The fight against inequality is an integral part of the process of achieving sustainable development. This notion was conceived within the United Nations starting with the Brundtland Report of 1987. From development that responds to the needs of the present without compromising the needs of future generations, the concept of sustainable development has progressively evolved to its current expression. The most recent plan was developed by the United Nations General Assembly, which in 2015 approved the 2030 Agenda and the 17 Sustainable Development Goals. These goals set sustainable development on four pillars – the economy, environment, society and legality - and identify the priorities in the world today.

More than 21 million individuals are subjected to modern forms of slavery and trafficking

Sustainable Development Goal 10, in particular, is aimed at the fight against inequality, to be interpreted with dual implications regarding inequality, both within and between states. It is useful to remember that in 2017, approximately 689 million individuals were still living in extreme poverty, with an income of less than $ 1.9 per day, a situation further exacerbated by the subsequent pandemic and the recent geo-political crisis. The figures regarding internal inequalities are worrying as they are constantly increasing.

According to the 2030 Agenda, inequality must be fought by actuating international cooperation processes and, at the same time, implementing national policies that guarantee the promotion of social, economic and political inclusion of all, regardless of age, sex, disability, race, ethnicity, religion or other factors, and the guarantee of equal opportunities, also through the abrogation of laws and the elimination of discriminatory practices.

Fighting gender inequality, forced labour and climate change are three of the challenges that are crucial today for the achievement of Goal 10.


The ban on forced labour is one of the most violated rules

But these are unfortunately very ambitious goals. In relation to gender inequality, it is exemplary that of the 168 States which have ratified the United Nations Convention on the Elimination of All Forms of Discrimination against Women, many - even if this is contrary to the object and purpose of the convention - have done so but only by including a saving clause and have in addition specified, that they wish to comply with treaty obligations only insofar as they are compatible with their national law which is often highly discriminatory.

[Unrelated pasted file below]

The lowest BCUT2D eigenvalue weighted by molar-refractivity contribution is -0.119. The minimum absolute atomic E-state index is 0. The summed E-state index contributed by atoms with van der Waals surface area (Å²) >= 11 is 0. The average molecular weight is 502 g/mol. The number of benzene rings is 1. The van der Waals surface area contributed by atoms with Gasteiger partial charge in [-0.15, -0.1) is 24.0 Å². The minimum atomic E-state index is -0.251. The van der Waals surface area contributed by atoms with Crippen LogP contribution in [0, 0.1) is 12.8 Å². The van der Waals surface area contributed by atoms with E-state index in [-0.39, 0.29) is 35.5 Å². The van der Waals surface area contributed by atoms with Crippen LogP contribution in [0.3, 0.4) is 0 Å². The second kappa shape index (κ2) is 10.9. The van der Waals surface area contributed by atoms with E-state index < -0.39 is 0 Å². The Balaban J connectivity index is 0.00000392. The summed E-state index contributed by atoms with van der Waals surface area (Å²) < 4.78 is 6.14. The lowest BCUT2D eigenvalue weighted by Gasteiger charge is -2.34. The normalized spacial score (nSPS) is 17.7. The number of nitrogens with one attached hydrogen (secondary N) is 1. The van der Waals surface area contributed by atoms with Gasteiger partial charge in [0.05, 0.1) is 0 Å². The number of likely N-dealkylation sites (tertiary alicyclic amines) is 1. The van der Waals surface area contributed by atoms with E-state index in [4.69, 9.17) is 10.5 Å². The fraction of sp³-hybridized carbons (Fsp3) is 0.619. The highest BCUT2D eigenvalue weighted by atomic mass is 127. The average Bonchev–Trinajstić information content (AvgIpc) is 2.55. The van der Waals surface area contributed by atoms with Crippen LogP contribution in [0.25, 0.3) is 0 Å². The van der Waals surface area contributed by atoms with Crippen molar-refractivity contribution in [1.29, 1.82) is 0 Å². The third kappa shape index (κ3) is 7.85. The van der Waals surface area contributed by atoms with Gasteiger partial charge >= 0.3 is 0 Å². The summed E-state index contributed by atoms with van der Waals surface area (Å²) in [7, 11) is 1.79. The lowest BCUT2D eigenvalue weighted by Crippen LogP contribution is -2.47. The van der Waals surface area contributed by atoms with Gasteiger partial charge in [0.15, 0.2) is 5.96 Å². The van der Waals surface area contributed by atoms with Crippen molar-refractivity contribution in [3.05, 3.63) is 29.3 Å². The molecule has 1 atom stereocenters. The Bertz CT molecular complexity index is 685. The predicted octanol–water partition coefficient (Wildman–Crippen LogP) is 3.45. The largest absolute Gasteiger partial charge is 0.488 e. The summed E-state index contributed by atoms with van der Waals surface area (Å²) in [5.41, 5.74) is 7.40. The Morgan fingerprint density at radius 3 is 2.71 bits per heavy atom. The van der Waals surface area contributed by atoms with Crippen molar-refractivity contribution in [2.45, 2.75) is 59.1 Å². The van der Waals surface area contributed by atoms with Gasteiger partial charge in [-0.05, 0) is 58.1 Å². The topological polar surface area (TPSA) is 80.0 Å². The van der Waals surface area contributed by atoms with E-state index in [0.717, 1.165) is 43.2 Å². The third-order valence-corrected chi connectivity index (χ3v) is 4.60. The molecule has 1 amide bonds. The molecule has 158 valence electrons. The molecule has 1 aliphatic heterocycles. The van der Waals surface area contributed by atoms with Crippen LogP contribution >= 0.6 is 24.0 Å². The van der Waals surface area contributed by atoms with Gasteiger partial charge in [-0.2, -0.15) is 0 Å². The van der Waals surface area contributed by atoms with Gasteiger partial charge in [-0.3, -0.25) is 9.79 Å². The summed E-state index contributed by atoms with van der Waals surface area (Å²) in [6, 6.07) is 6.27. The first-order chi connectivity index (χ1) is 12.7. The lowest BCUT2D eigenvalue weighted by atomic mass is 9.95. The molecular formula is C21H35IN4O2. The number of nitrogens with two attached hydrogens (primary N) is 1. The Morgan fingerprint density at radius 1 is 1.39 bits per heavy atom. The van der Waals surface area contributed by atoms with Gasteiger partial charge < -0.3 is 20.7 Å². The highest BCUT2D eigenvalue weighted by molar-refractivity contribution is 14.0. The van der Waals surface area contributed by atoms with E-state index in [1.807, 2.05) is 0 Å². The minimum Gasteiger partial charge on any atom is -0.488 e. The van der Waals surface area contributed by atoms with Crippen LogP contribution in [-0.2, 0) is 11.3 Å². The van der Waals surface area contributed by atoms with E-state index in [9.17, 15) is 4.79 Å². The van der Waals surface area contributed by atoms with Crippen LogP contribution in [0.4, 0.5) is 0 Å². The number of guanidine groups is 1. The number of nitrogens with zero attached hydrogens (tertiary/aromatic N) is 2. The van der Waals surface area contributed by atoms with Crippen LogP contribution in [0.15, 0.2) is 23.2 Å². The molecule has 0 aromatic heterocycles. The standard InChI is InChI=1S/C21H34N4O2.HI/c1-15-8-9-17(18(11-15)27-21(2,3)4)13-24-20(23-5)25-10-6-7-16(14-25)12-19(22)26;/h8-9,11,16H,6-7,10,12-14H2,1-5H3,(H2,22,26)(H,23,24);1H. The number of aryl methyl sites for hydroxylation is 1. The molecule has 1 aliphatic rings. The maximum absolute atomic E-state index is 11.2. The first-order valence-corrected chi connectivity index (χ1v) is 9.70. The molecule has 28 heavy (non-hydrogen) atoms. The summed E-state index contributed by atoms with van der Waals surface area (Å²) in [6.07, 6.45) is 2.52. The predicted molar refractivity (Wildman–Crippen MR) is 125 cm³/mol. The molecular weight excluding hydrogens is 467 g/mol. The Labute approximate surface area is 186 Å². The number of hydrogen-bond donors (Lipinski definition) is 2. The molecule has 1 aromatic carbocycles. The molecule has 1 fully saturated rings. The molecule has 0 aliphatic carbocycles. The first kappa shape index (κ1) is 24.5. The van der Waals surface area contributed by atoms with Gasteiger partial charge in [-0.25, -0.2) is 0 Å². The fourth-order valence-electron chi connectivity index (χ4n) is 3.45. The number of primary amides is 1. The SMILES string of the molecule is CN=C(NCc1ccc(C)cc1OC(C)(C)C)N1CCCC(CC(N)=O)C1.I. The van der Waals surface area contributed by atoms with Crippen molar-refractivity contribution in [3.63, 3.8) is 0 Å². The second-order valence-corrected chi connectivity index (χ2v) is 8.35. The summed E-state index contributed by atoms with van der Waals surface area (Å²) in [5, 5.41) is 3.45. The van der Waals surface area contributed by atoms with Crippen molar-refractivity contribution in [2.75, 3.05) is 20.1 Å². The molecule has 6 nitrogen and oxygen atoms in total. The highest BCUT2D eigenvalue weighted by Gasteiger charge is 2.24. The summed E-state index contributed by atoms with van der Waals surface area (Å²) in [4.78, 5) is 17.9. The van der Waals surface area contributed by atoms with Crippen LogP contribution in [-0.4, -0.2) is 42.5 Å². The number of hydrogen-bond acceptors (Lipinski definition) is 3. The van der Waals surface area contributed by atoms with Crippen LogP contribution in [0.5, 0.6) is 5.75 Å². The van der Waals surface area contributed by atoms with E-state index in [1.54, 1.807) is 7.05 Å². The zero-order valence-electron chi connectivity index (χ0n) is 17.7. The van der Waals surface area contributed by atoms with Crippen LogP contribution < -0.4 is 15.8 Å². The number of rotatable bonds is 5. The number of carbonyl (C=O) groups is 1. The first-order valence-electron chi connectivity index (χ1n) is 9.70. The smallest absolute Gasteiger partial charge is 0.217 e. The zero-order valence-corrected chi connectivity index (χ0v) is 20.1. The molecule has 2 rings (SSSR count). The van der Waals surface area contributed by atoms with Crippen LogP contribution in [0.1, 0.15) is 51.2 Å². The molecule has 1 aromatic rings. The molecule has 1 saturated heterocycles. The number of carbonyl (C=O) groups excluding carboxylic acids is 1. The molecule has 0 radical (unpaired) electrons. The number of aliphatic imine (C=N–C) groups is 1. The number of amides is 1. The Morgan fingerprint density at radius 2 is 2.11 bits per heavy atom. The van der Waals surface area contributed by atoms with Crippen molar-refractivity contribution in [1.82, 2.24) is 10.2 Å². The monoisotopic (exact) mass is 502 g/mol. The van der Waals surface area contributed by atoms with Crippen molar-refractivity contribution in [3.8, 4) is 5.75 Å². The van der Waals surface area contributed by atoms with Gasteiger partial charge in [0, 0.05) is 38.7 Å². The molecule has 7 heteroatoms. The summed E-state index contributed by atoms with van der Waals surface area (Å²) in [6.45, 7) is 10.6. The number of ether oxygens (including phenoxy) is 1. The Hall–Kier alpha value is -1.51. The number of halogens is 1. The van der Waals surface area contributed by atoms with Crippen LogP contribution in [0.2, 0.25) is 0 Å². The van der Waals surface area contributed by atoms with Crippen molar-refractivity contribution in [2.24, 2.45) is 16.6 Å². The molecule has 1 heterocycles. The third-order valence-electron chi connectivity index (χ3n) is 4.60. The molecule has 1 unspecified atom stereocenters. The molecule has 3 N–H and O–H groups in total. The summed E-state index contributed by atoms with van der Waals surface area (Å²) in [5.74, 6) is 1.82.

To this we further add the alarming statistics on gender equality and violence. With regard to the second challenge, one can't help but notice that the prohibition of forced labour, one of the mandatory principles of international law, is obviously also one of the most violated rules: the International Labor Organization estimates that more than 21 million individuals are in fact still forced into modern forms of slavery and trafficking.

And finally, inequalities are aggravated by climate change, which has a more dramatic impact in the poorest regions of the world. According to the United Nations "Special Rapporteur" on human rights and extreme poverty, the richest countries, responsible for the vast majority of greenhouse gas emissions, have the ability to adapt to cope with global warming, while the poorest, who contributed much less - the poorest half of the world population produced only 10% of global emissions – sustain approximately 80% of the costs. The World Bank estimates that without immediate action, climate change will lead to an additional 120 million people being reduced to poverty by 2030.

Goal 10, without adequate policies, could remain permanently unattainable.

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